# How does one visualize non-trivial finite fundamental groups?

I find it counter-intuitive to visualize finite fundamental groups.

For example, the fundamental group of the real projective plane is a group with two elements. That means there are two kinds of loops, one which you cannot shrink to a point, and the other, you can. But then, if you traverse this non-trivial loop twice, you end up with something that can be homotoped to the trivial loop.

Is there some way I can visualize this? Is there a way to visualize the projective plane? (I used to think the projective plane is like the pacman universe, but the pacman universe is more like a torus). Is there a visualizable surface where I can see this effect easily?

• Regarding the projective plane. There is a model $S^1/_\pm$ where you identify antipodal points on a sphere. This model can also be viewed as a half-sphere where the antipodal points of the border are identified, thus when you travel along a big circle and you traverse the border you jump on the opposite side of the sphere. Both models helped me a lot. – Patrick Abraham May 3 '18 at 14:41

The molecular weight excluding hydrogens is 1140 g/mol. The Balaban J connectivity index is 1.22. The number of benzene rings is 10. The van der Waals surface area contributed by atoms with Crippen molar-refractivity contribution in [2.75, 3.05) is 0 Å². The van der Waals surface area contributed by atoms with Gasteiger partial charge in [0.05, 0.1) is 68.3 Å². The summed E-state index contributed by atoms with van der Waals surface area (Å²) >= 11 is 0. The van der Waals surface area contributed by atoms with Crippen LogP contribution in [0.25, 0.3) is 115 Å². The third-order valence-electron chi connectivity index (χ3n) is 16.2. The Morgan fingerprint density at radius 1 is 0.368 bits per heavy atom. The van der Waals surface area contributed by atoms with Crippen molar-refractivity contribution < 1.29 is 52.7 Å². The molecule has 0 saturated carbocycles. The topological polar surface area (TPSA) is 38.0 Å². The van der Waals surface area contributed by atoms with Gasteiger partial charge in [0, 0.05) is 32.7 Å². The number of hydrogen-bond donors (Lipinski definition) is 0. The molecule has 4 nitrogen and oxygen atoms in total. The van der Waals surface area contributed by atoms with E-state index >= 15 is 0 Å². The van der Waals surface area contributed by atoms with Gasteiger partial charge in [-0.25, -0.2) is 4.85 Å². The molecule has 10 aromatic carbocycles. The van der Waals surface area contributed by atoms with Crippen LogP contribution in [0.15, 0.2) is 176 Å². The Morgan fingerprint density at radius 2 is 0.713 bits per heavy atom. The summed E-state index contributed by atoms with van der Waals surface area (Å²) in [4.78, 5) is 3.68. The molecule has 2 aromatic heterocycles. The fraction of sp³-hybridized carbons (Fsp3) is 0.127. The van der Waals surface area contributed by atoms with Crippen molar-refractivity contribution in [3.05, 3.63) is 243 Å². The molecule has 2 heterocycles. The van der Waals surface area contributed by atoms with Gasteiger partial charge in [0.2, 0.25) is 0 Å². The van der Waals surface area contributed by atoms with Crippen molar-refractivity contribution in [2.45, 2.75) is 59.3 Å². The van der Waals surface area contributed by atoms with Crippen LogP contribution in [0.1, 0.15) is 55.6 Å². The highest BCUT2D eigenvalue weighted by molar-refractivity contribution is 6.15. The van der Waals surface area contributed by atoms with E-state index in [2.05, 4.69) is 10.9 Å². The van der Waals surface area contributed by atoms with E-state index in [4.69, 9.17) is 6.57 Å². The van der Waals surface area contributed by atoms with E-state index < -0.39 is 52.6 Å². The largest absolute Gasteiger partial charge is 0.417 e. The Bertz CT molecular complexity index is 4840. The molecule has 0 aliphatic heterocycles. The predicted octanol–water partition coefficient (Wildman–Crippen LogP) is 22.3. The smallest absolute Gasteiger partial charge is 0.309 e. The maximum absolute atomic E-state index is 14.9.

• @PatrickAbraham What is the difference between this and the pacman universe, i.e, old videogames where the screen wraps around? – Agnishom Chattopadhyay May 3 '18 at 14:42
• mathoverflow.net/a/38220 this might be helpful – tschih May 3 '18 at 14:43
• If you use an arrow with a left- and a right-hand mark, you will see when you cross the border the left- and right-hand mark will swap places. This is also called non-orientable. – Patrick Abraham May 3 '18 at 14:45
• – Ethan Bolker May 3 '18 at 17:37